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Missed opportunities

01 January 2011

Miss R was a 23-year old woman who came to see her GP worried about the possibility of an unplanned pregnancy. Her last period was seven weeks ago. She had had a previous termination at aged 16 and had found it a very stressful experience. Miss R was very upset and asked her GP if she could have a termination of pregnancy (TOP).

Dr W took a medical history. Miss R tearfully explained that she had had a termination once before and had been to a GUM (genitourinary medicine) clinic when she was much younger. There was no record of this in Miss R’s notes. Dr W spent time talking through the process of a termination with Miss R and exploring her thoughts about the pregnancy. Miss R was certain that she wanted a termination and had discussed this with her partner.

Dr W referred Miss R for a TOP. Not unusually, Dr W hadn’t received any letters from the GUM clinic and, as it had been more than five years ago, Dr W didn’t document this information in her own notes. She did not ask Miss R why she had attended the GUM clinic, or contact the GUM clinic with Miss R’s consent to find out the reason for her attendance.

The TOP was performed a week later. Miss R wanted a long-acting form of contraception and so an intrauterine device was inserted. Miss R did not have an STI screening and the doctor did not flag the GUM attendance with the TOP doctor.

Three weeks later, Miss R attended the GP surgery with discomfort passing urine and general lower abdominal discomfort. She was seen by Dr F, who reassured her that it was normal to have some discomfort after a termination and that it should pass. However, in the following month, Miss R attended surgery twice more, again with the same symptoms, and saw a different doctor each time. Both doctors performed urine analysis and MSSUs, but these proved negative.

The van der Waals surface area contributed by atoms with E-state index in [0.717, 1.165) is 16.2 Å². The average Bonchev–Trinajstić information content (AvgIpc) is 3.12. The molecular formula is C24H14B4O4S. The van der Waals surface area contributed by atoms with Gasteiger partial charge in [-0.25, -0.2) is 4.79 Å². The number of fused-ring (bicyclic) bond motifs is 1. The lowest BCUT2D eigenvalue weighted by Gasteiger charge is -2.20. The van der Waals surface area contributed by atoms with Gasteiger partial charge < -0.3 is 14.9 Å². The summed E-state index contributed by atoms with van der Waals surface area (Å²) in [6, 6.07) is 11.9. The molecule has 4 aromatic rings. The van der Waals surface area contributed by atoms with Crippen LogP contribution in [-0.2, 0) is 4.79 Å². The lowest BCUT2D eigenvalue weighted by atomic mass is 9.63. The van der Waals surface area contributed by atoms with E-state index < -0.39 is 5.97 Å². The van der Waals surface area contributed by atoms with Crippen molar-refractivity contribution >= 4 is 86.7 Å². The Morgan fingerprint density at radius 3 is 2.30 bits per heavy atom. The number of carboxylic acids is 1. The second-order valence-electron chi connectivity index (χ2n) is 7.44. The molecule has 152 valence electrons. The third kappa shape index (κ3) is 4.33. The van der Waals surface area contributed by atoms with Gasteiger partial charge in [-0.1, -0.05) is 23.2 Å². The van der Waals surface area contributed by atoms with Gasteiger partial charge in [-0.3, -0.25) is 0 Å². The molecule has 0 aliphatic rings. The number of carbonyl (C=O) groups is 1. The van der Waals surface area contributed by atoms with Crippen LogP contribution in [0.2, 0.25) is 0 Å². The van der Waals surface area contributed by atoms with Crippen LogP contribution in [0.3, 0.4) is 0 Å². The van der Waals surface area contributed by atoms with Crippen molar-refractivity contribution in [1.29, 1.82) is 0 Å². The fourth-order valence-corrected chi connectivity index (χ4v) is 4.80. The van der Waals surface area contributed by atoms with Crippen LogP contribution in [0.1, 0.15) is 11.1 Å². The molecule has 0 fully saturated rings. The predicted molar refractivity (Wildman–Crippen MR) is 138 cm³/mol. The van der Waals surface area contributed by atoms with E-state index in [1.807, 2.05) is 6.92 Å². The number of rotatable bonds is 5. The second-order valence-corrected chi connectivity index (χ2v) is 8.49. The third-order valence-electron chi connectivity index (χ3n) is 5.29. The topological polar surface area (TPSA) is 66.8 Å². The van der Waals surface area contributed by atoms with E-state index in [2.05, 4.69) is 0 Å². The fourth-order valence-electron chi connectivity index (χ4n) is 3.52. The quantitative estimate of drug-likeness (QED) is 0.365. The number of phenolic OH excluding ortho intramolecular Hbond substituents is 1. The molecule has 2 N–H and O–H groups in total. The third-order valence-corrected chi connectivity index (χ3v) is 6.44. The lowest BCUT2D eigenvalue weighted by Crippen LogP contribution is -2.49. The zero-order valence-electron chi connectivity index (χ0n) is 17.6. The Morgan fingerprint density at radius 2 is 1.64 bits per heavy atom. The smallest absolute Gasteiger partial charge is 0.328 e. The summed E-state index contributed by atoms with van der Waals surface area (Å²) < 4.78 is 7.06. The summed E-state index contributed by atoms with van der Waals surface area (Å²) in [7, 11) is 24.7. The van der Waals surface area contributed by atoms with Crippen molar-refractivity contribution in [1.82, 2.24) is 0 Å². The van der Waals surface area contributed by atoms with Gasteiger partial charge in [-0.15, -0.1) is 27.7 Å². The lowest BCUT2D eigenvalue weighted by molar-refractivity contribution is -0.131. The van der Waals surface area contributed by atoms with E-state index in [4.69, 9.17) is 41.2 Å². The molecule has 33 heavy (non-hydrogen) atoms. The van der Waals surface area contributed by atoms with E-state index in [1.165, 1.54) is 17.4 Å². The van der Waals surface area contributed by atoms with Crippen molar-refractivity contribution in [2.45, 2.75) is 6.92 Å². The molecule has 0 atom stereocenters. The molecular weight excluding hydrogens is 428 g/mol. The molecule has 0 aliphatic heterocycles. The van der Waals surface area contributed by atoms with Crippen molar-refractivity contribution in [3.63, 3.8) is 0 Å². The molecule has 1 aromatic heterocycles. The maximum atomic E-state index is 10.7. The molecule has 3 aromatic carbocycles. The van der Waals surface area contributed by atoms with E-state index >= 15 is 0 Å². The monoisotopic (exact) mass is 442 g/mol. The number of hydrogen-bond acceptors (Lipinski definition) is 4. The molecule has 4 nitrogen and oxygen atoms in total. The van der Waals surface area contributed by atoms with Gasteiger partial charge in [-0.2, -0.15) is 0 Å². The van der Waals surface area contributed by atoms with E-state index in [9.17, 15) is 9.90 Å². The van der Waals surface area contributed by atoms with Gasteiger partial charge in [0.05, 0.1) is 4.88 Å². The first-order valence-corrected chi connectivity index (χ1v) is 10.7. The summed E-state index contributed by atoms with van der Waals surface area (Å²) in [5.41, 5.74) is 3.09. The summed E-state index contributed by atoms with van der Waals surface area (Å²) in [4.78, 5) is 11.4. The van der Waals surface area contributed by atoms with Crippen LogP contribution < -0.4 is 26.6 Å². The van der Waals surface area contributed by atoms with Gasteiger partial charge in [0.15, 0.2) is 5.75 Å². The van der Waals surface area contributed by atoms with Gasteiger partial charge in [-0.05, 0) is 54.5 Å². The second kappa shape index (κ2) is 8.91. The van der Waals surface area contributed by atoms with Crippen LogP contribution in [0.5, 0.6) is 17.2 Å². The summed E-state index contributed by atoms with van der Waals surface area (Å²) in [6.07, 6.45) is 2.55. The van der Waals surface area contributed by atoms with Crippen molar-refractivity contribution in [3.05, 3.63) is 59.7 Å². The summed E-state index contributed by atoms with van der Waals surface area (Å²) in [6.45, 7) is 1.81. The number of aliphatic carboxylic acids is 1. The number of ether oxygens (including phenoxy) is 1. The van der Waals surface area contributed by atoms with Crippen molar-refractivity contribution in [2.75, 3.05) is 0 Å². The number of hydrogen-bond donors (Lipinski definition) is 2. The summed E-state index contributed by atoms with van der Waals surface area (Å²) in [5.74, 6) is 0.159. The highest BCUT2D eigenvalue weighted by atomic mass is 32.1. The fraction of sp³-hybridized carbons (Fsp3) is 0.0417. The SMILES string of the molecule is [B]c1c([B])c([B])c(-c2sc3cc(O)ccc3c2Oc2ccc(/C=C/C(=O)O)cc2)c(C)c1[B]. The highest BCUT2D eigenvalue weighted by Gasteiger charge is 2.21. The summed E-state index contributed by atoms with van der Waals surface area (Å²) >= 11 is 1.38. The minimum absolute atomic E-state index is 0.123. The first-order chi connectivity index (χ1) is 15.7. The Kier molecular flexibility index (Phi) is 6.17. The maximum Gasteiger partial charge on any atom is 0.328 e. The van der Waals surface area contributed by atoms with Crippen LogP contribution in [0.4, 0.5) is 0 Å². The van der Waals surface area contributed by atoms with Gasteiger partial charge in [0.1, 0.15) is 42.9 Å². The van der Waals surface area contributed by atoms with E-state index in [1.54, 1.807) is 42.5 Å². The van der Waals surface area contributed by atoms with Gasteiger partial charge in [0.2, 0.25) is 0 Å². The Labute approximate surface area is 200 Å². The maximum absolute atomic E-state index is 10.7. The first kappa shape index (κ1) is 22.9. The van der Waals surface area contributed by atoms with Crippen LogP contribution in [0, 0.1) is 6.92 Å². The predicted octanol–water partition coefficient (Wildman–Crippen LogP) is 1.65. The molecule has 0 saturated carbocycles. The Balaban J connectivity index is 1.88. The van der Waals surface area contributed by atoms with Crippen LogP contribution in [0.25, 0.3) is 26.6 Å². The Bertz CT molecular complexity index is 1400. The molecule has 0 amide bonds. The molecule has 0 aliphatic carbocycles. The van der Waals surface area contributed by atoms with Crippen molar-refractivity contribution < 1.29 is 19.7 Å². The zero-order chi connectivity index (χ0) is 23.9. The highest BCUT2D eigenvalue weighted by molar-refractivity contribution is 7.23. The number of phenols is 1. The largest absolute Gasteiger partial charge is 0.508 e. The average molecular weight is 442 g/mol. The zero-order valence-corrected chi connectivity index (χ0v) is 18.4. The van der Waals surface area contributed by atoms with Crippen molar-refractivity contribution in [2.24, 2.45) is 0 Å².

Each time Miss R saw a doctor, no record was made in the notes of her being examined. Later, Miss R confirmed that she had not been examined by any doctor.

A few weeks later, Miss R continued to have worsening lower abdominal pain, despite regular painkillers, so once more she attended her GP.

On this occasion she was seen by Dr W, who performed an internal examination and thought she could feel a pelvic mass. Dr W was worried about an ectopic pregnancy; however, a pregnancy test was negative. She suspected a complication of the termination procedure and discussed her findings with the on-call gynaecology registrar, who arranged a clinic appointment for early the next morning.

Later that day, however, Miss R’s pain became much worse and she called an ambulance. In the emergency department she was diagnosed with possible pelvic inflammatory disease. Miss R was taken to the operating theatre. Extensive pelvic inflammatory disease was confirmed, with tubo-ovarian abscesses. The inflammation was extensive, surrounding all structures, and Miss R required a bilateral salpingooophorectomy. Chlamydia testing was positive.

Miss R made a claim against all the GPs involved in her care for the delay in diagnosis and her resulting infertility.

Expert opinion

Expert opinion agreed that Miss R’s diagnosis had been significantly delayed due to inadequate patient records and delayed examination. Earlier testing and treatment for sexually transmitted infection would have prevented the complication of pelvic inflammatory disease and subsequent removal of both the ovaries and fallopian tubes, which resulted in infertility. The claim was settled for a substantial sum.

Learning points

  • Documentation of relevant history is vital for good continuity of care, where a patient may not see the same doctor twice. In this case, attendance at a GUM clinic was significant and should have been explored further and recorded in the notes.
  • When seeing a patient with persistent symptoms, it is important to make a complete reassessment and exclude serious underlying pathology.
  • When seeing a patient who has seen other doctors before, it is good practice to take the history and/or examine the patient again, to pick up new information and keep an open mind to alternative diagnoses. Do not presume the last doctor was necessarily on the right track.
  • Most GUM clinics do not routinely inform doctors about patient attendance, so it is important that you take a full history from the patient.
  • Failure to examine the patient will often render a claim indefensible.
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